If there are no medical reasons associated with COVID-19 then the child should be allowed to spend time with each parent.
Where a court order is in place, this should be followed as closely as possible, however if you cannot negotiate return of the child you should discuss this with your solicitor. This will also apply where you have no court order. If you are self-representing, you can consider an urgent application to the courts. Guidance is available through the guidance for Litigants in Person on the Judiciary NI website.
Unfortunately, the COVID-19 emergency means contact centres have had to close until further notice.
If you have been affected by the closures you may be able to agree safe alternative arrangements with your child’s other parent. Indirect contact such as telephone or video calls should be considered to ensure that the relationships are maintained and the impact on the child is reduced. Your legal representative or social workers may be able to assist with that process.
Contact where there is no court order in place
Children can still travel between their parents houses for contact and the contact arrangements you have in place should continue unless there is medical reason as to why they can’t.
Where this is the case then arrangements should be put in place to facilitate your child having contact via telephone or video link. If you cannot reach an agreement with the other parent you could try mediation or discuss options with a solicitor.
Restricted court hearings
The pandemic has changed how we interact with each other and how services are provided. That must include how the courts operate as the protection of life must be the primary focus at this time and court hearings have primarily been restricted to urgent matters in recent weeks (such as non-molestation orders, child abduction, Care Orders, Prohibited Steps Orders, Emergency Protection Orders and Secure Accommodation Orders). However where parents cannot reach agreement themselves an application (FC11 form if you are represented or LIPC11 if you are representing yourself – both are available from the above link) can still be submitted to the court. The Judge will decide whether they can make a decision based on the papers or whether a hearing is necessary, which could be by live link.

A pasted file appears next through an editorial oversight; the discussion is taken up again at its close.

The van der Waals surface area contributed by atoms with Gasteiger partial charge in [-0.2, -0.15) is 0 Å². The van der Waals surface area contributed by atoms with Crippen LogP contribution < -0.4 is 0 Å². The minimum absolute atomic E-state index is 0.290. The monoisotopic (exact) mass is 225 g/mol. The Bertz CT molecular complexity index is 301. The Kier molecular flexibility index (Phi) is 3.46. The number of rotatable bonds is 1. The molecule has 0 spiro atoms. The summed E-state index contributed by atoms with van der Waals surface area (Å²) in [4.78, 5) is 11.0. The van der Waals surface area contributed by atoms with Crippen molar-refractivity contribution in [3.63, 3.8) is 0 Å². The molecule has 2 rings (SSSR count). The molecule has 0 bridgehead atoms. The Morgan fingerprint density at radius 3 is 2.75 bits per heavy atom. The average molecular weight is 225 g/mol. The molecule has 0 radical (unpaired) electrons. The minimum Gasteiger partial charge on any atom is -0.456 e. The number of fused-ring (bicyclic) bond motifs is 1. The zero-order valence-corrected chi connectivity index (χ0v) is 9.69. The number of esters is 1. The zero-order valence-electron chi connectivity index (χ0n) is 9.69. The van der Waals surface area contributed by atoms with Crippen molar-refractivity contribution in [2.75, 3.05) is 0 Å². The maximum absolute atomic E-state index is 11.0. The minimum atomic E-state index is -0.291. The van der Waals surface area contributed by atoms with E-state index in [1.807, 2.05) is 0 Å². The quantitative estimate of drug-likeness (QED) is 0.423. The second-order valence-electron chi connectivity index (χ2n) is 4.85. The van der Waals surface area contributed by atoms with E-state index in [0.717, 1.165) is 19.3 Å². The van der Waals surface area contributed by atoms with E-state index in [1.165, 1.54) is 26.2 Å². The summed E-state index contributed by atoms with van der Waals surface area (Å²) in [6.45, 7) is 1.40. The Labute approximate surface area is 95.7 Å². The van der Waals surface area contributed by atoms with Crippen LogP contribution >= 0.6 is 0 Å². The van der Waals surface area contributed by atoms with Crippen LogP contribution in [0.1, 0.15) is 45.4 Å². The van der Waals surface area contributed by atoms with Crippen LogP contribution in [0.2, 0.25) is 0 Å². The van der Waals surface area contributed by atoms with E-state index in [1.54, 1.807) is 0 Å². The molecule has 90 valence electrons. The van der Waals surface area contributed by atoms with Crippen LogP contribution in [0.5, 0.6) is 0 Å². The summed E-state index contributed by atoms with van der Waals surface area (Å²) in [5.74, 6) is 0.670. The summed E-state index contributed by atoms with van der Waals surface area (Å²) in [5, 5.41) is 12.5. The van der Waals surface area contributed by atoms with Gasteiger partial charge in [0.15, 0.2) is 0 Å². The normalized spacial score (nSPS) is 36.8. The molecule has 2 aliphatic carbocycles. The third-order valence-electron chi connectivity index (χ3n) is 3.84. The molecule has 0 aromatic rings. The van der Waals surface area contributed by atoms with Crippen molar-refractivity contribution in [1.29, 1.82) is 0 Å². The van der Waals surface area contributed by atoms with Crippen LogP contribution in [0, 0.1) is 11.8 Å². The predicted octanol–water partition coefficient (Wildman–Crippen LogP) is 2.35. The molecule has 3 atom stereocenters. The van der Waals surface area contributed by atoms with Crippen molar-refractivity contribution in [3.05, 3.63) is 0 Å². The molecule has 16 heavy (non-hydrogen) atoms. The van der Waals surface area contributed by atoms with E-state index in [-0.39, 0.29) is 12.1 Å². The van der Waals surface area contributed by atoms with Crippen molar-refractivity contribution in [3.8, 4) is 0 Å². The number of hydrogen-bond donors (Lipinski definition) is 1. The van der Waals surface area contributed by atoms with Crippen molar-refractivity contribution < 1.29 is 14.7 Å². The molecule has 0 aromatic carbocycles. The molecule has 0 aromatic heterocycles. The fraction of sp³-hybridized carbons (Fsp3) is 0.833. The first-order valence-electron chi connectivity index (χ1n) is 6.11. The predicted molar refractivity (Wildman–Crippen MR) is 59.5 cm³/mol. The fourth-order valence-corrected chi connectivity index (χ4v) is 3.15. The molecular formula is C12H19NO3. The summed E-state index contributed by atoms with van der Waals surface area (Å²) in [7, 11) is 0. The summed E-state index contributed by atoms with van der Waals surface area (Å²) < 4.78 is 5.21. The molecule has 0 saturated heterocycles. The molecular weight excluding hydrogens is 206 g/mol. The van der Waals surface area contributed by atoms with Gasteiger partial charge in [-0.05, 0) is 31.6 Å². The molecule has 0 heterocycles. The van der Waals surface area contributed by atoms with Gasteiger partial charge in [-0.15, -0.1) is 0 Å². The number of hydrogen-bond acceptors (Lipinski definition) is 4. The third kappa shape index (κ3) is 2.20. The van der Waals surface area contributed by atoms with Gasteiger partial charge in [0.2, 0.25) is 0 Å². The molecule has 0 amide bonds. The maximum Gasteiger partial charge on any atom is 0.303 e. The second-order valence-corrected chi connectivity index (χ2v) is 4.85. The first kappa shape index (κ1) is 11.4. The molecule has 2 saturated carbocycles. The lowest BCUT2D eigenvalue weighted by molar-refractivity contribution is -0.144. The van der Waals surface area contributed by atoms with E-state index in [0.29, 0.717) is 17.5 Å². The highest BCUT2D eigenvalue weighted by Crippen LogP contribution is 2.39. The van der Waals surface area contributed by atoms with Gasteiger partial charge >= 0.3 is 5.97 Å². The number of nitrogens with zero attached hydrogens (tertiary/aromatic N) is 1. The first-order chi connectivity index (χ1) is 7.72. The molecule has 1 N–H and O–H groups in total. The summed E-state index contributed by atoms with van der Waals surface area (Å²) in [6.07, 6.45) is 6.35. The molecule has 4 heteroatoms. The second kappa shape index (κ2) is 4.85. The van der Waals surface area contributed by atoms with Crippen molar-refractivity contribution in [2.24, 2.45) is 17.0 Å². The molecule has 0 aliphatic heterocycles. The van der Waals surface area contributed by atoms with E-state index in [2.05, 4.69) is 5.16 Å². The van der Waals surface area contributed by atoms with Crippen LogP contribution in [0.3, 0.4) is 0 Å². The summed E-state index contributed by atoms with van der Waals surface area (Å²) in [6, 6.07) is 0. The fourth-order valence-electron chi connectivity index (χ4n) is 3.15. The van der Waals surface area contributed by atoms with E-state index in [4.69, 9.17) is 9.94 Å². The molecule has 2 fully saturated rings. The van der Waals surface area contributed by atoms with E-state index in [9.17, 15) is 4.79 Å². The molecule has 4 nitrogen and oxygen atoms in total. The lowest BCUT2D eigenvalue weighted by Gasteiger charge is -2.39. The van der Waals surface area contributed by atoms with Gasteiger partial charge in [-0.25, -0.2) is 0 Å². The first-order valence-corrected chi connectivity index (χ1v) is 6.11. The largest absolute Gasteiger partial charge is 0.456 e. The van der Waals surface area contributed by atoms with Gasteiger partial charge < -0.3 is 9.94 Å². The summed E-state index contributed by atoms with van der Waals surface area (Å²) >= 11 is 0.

As the courts begin to recover the types of hearing taking place is increasing and further up-to-date guidance is available from the link above. If you are self-representing you can obtain guidance from the guidance for Litigants in Person via the link above.
Public, employee and judicial well-being must be the priority and for this reason people should not attend court and tribunal venues at this time. The Judge will make a decision as to the manner of any hearing and who will be in attendance and you will be notified of such. Applications can be submitted by post or email in line with the published guidance.
Court Children’s Service
The impact of COVID-19 means that staff resources need to be focused on urgent front line services therefore the work of the Court Children’s Service has been stood down until further notice.
If your case had previously been referred to the Court Children’s Service for the input of a Court Children’s Officer, when reviewing the case the Judge will consider the continuing need for this and if still required, it will remain on the waiting list.
If it is a new application and the Judge decides the Court Children’s Service needs to be involved the referral will be placed on the waiting list.
The public health emergency has made it necessary to suspend some supervised contact with children subject to a care orders but where risks mean that is necessary social workers will be talking to families to help them maintain contact with children remotely. That may include letters, cards or video messaging.
Unsupervised contact with children subject to care orders should also be done remotely until the COVID-19 restrictions end.
If you have any queries not addressed on this page or in the Lord Chief Justice’s guidance you may wish to discuss them with your solicitor, if you have one, or a mediator.
When not to transfer between households
If your child, or someone in their household, has contracted the COVID-19 virus or they are displaying any the symptoms listed on the government health advice pages, they should be self-isolating and should not be transferring between households.
This is in line with the Government advice for households with possible COVID-19 infection.
If you are worried your child has contracted the COVID-19 virus you should follow the Government advice on reporting new COVID-19 cases.
As COVID-19 related guidance changes, it is important that you regularly check the government website for the most current advice.